This criticism of the environment invites the Conservative minister to tighten regulations or even to imitate Quebec by decreeing a moratorium. The state of Maine has good reason to be concerned about soils, water and the health of residents. I worry about New Brunswickers, said Ms. Mitton.
In Fredericton, it was impossible to speak to Environment Minister Gary Crossman. His office reports that a New Brunswick company has the province's approval under the Environmental Impact Assessment Regulations to import biosolids.
Envirem [Organics] is a major player in organic waste management in the province, it says. According to its 2022 annual report, this company imports 13,400 tonnes of biosolids from Maine and Nova Scotia.
The company's president and CEO, Bob Kiely, confirms that the increase in volume should be short-term. He estimates that his company will manage a total volume equivalent to that of other years.
Envirem Organics specializes in lawn, garden and landscaping composts. It does not apply to agricultural land. We are a composting company, says the director.
He adds that he has instituted more stringent contamination thresholds [for PFAS] than any other regulatory authority. These thresholds would have been added to the contract with Casella to take into account contaminants of emerging interest.
Farmers who use biosolids are mainly agricultural producers who own large acres, who do not have access to animal manure nearby or who do not produce enough of it.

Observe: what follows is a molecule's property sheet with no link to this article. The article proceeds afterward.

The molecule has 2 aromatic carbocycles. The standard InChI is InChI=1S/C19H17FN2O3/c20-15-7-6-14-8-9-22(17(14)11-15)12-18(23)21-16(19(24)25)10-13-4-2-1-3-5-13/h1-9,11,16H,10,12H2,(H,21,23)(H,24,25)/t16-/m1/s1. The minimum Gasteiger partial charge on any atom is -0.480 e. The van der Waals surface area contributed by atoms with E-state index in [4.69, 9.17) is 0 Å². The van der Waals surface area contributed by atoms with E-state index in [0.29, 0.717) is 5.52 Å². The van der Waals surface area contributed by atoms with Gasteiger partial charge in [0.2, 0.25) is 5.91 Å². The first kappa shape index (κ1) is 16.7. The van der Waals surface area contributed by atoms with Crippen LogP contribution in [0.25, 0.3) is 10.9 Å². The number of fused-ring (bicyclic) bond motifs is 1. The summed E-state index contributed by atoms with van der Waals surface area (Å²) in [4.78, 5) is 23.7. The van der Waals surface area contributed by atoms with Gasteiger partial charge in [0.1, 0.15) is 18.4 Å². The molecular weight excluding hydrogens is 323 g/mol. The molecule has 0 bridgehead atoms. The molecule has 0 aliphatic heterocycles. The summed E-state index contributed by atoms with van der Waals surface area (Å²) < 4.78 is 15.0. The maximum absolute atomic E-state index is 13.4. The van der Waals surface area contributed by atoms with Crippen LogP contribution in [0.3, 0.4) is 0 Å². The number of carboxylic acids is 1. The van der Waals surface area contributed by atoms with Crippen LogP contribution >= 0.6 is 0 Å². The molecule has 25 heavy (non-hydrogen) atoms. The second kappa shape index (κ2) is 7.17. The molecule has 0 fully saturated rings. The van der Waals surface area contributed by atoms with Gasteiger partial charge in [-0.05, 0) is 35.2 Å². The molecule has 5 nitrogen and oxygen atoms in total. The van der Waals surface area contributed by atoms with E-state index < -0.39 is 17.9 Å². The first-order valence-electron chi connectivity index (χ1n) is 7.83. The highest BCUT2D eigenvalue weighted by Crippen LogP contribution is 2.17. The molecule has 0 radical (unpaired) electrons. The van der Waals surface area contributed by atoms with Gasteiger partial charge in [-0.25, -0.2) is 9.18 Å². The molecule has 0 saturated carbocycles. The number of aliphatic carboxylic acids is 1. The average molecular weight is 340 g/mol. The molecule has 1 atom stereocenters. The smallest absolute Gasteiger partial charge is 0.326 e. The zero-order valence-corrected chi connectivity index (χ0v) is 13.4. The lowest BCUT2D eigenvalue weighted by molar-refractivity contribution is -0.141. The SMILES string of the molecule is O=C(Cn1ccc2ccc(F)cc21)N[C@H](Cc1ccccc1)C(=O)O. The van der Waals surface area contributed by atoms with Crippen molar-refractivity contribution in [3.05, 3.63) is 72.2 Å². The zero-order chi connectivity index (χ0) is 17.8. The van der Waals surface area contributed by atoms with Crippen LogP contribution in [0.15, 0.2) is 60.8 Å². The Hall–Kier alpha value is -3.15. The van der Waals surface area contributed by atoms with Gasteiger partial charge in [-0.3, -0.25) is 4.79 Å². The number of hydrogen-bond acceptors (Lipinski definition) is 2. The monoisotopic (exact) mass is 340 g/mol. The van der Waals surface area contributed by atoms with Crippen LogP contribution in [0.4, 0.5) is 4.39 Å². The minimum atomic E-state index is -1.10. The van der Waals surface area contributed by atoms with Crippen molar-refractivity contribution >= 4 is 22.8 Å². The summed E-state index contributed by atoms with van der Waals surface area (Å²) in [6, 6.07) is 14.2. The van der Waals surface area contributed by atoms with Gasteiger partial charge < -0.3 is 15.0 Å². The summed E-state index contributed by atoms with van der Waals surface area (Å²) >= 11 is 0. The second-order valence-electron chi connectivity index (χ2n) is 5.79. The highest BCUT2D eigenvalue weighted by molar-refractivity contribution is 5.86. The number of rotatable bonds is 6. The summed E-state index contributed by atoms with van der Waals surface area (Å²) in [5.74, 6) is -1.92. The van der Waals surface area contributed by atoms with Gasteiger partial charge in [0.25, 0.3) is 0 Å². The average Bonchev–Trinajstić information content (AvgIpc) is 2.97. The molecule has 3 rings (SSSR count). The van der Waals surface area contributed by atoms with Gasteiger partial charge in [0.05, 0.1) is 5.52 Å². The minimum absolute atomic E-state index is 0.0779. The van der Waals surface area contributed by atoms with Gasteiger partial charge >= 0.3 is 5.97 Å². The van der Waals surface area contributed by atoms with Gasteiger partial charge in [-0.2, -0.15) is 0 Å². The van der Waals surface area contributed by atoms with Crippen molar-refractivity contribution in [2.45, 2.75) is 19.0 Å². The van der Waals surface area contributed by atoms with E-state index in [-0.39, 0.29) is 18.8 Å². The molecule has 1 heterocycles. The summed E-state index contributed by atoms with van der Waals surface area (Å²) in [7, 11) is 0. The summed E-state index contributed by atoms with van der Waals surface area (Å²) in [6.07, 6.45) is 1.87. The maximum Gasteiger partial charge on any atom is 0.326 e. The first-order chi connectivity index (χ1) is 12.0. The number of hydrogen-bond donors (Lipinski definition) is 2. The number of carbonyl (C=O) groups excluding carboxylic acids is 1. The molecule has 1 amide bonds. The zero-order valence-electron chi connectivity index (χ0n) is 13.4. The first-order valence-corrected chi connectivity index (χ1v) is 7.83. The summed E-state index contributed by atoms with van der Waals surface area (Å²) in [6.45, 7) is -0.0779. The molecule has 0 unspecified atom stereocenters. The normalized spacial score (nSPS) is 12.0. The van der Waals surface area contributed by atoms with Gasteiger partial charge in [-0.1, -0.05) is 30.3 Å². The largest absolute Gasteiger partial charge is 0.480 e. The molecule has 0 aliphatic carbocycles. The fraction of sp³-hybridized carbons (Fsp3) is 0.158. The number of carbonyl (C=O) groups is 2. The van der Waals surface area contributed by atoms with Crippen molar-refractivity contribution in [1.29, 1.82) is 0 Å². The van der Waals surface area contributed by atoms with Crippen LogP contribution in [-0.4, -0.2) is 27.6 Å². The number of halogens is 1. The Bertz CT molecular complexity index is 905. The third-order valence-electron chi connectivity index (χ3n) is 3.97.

In a letter of which Radio-Canada obtained a copy, it is mentioned that Casella plans to export up to 3,600 tons of biosolids outside of Maine each month. That's the equivalent of more than 130 trucks. This volume seems excessive, however, responds Envirem Organics.
The province nevertheless allows it to import a maximum of 100,000 tonnes of biosolids per year. Casella requires its customers that the concentration of PFAS does not exceed a total of 125 ppb for the sum of six contaminants.
PFAS include more than 4700 substances. Prior to its new regulations, Maine had set thresholds for two of these substances, PFOA and PFOS, with limits set at 2.5 ppb and 5.2 ppb, respectively.
In Saint-Quentin, in northwestern New Brunswick, Joël Lamarche grows cereals. He is also President of the Agricultural Alliance of New Brunswick (AANB). I'm not surprised, because they were already doing it in Quebec, but let's say that's not what we want to have here, he comments.
This producer intends to mobilize the elected officials concerned to prevent the import of biosolids. He also intends to send a message of vigilance to the members of his association.
To his knowledge, the producers of his association do not use sludge to fertilize their fields.
In Quebec, the Ministry of the Environment considers that spreading, when properly supervised, is a practice that has agronomic and ecological advantages since it avoids the emission of gas greenhouse gases produced by landfilling or incineration.
In Quebec, biosolids are offered free of charge to producers, which makes it an interesting option for fertilizing fields in period of inflation.